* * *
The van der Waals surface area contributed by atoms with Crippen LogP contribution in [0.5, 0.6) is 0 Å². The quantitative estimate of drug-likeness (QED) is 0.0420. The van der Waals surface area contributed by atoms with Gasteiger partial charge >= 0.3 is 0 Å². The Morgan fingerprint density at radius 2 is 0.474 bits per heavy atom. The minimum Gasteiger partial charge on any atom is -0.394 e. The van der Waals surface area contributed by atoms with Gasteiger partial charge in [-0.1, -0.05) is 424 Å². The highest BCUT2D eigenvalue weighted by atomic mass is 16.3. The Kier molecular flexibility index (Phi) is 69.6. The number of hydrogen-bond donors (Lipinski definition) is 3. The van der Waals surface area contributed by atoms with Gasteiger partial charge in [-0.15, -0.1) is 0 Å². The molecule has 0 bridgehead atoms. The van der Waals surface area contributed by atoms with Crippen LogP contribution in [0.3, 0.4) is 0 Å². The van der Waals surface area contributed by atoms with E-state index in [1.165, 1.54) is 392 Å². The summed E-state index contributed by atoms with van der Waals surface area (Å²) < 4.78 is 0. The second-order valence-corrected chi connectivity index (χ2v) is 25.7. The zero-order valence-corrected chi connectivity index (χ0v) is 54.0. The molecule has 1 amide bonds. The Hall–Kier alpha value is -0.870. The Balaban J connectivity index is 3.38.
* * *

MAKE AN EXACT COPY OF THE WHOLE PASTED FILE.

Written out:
The van der Waals surface area contributed by atoms with Crippen LogP contribution in [0.5, 0.6) is 0 Å². The quantitative estimate of drug-likeness (QED) is 0.0420. The van der Waals surface area contributed by atoms with Gasteiger partial charge >= 0.3 is 0 Å². The Morgan fingerprint density at radius 2 is 0.474 bits per heavy atom. The minimum Gasteiger partial charge on any atom is -0.394 e. The van der Waals surface area contributed by atoms with Gasteiger partial charge in [-0.1, -0.05) is 424 Å². The highest BCUT2D eigenvalue weighted by atomic mass is 16.3. The Kier molecular flexibility index (Phi) is 69.6. The number of hydrogen-bond donors (Lipinski definition) is 3. The van der Waals surface area contributed by atoms with Gasteiger partial charge in [-0.15, -0.1) is 0 Å². The molecule has 0 bridgehead atoms. The van der Waals surface area contributed by atoms with Crippen LogP contribution in [0.3, 0.4) is 0 Å². The van der Waals surface area contributed by atoms with E-state index in [1.165, 1.54) is 392 Å². The summed E-state index contributed by atoms with van der Waals surface area (Å²) < 4.78 is 0. The second-order valence-corrected chi connectivity index (χ2v) is 25.7. The zero-order valence-corrected chi connectivity index (χ0v) is 54.0. The molecule has 1 amide bonds. The Hall–Kier alpha value is -0.870. The Balaban J connectivity index is 3.38.